I work hard to make sure my books are very technically accurate from the weaponry to the sailing. Once I had a reader call me from Charleston, South Carolina to ask how long I had lived there. He was amazed I had never lived there. He told me that as he read a certain passage it was like I was in his head because the character walked down a street to a restaurant the way he would have to go, turn they he would have to turn and ate what was exactly on the actual menu. That is probably the greatest compliment I’ve received as a writer.

But I’ve also been embarrassed by my technical accuracy. My agency’s Director stopped in the HQ’s building with her immediate staff and said to me, “I’ve read your books.” When I thanked her she replied, “Full fashioned nylons and stilettos? I’ll never look at you the same way again.”

You gotta have a sense of humor in this business.

If you want to connect with Steve, here is his Facebook Profile.

21 thoughts on “Guest Post – Stephen W Brooks

  1. Hey Steve! Thanks for being here today. Scot sounds like a fascinating person. The stories possible around your live is mind-boggling.

    1. Thank you Elle, your posting just arrived. I hope you find my works a good, entertaining read. I really enjoyed writing them and in doing so revisited places, events and friends in my mind.


  2. This is exciting for me! I’ve been interviewed about hostage situations that eventually made it to CNN, but never blogged before.

  3. I enjoyed reading about your career and your books, Steve. Thanks so much for visiting with us. Best of luck with your novels. Thank you, too, Cynthia!


    1. I think you will enjoy the 4th novel about to be released very much. “For There Be Monsters”. All the questions posed about the relationships between the lovers will be answered. Its a lot more erotic than the previous 3. The transition between romance and true erotica is subtle and tasteful.


  4. Such an interesting post! Thanks for being here today to share with us!

  5. Good morning, Cyndi, nice to meet you, Steve. I write romantic suspense with LEO protagonists. I must say your background intimidates the heck out of me! How great that you made the transition to fiction. Did you find it difficult to tansition from report writing? 😉 I’ve read one or two reports . I look forward to reading your work. Thank you for sharing your expertise and your stories.

    1. Thank you Donnell, The biggest transition was learning to write dialogue rather than the usual report narrative style. My 16 year old daughter had to show me!

      We have had several “Big Time” writers living on St Simons over the years such as Eugenia Price and William Diel who wrote “Thai Horse.” Diehl was told me, ‘write about what you know and what you are passionate about, but write!”

      I’ll always remember that. Thats why the subject and the locations. I have to create very little.

      I do hope you read and enjoy my books. The next one, the last of the series, should be out in a couple of weeks.

      Steve AKA Mac

      1. Please contact anytime if you have other questions about the storyline or specific characters. Also, the transition from traditional romance to moderate erotica in the last novel, “For There Be Monsters” is smoothly and tastefuly done.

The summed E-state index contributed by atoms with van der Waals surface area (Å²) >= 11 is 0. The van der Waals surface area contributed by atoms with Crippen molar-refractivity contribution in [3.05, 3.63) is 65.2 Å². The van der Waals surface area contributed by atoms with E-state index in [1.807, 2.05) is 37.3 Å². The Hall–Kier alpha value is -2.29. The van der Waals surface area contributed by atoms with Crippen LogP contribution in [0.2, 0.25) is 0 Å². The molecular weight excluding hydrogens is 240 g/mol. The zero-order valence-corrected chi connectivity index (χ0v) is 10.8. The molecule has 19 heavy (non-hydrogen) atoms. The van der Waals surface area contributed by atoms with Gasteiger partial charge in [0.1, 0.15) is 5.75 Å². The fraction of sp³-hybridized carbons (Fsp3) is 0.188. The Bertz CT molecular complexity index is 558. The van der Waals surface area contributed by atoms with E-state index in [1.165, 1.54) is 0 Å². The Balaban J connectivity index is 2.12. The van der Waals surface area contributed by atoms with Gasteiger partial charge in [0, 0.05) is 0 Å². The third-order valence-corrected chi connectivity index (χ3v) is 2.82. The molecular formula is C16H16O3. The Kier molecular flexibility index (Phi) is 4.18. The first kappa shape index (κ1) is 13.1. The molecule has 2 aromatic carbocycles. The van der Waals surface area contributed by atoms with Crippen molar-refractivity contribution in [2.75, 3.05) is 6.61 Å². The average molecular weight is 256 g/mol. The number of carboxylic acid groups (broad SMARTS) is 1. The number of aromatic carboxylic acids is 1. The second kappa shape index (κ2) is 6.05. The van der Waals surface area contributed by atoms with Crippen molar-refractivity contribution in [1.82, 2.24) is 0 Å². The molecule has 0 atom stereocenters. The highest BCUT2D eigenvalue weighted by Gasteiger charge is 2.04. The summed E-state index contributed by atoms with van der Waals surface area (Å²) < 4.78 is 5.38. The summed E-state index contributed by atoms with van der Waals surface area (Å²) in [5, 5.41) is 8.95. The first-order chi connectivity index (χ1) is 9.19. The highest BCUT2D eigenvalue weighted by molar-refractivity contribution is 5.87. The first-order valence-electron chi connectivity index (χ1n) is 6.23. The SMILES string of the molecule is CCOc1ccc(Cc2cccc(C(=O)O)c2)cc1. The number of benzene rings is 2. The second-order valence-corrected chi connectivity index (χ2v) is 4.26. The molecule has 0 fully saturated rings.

6. Thank you for having Steve here, giving us some background on him & the book. Looks like I’ll be checking this one out. Sounds too good not to.

    1. You are welcome Jessie. It is my pleasure and honor to be here you the readers this morning. If you have further questions don’t hesitate to ask or visit my site for specifics about the story lines and characters.


  7. Hi, Steve. Wow! You’ve had an interesting career.

    As I watched the video, I imagined there would be a fair amount of compartmentalizing that would need to be done when faced with such atrocities.

    Makes me appreciate the life I have. Thank you for your service!

    1. You are welcome Adrienne. Yes, I really have to think about the situations I’ve been in and what I could or could not say. But in the end, it is a very good and romantic love story between Mac and Allessandra with some very unusual twists due to the human trafficking issue and the toll it takes. Think you for visiting and please ask if you have specific questions.

      -Steve AKA Mac

  8. I want to thank all who wrote in today but its time to head to the beach, herd some cats (Thats another story), have a toddy and watch the sun set since the sun is over the yardarm. Can’t believe those readers residing in Hot Springs didn’t ask me to reveal the true identity of the Prom Queen. I’ll check back later this evening to answer more questions.


  9. I really enjoyed reading this post and learning about you and your friend Scot. You’ve had a truly amazing career and pretty much sound like the hero we like to read about – Scot, too. Did you find it difficult to write about human trafficking? It’s such a horrific crime. I will look into your books – they definitely sound like interesting reads.

    1. Karen, Thank you for writing in and posting. Scot has had the most extraordinary career and is the true hero. I’m just an old shot up cop who can tell a story and who is privileged to be his friend and colleague.

      It is tough writing writing about the transnational crime of human trafficking. I keep it in perspective by writing about it as accurately as possible in the story and without pulling punches from my law enforcement and lawyer views. I feel not only am I providing an entertaining read, but educating as well.

Comments are closed.

Comments are closed.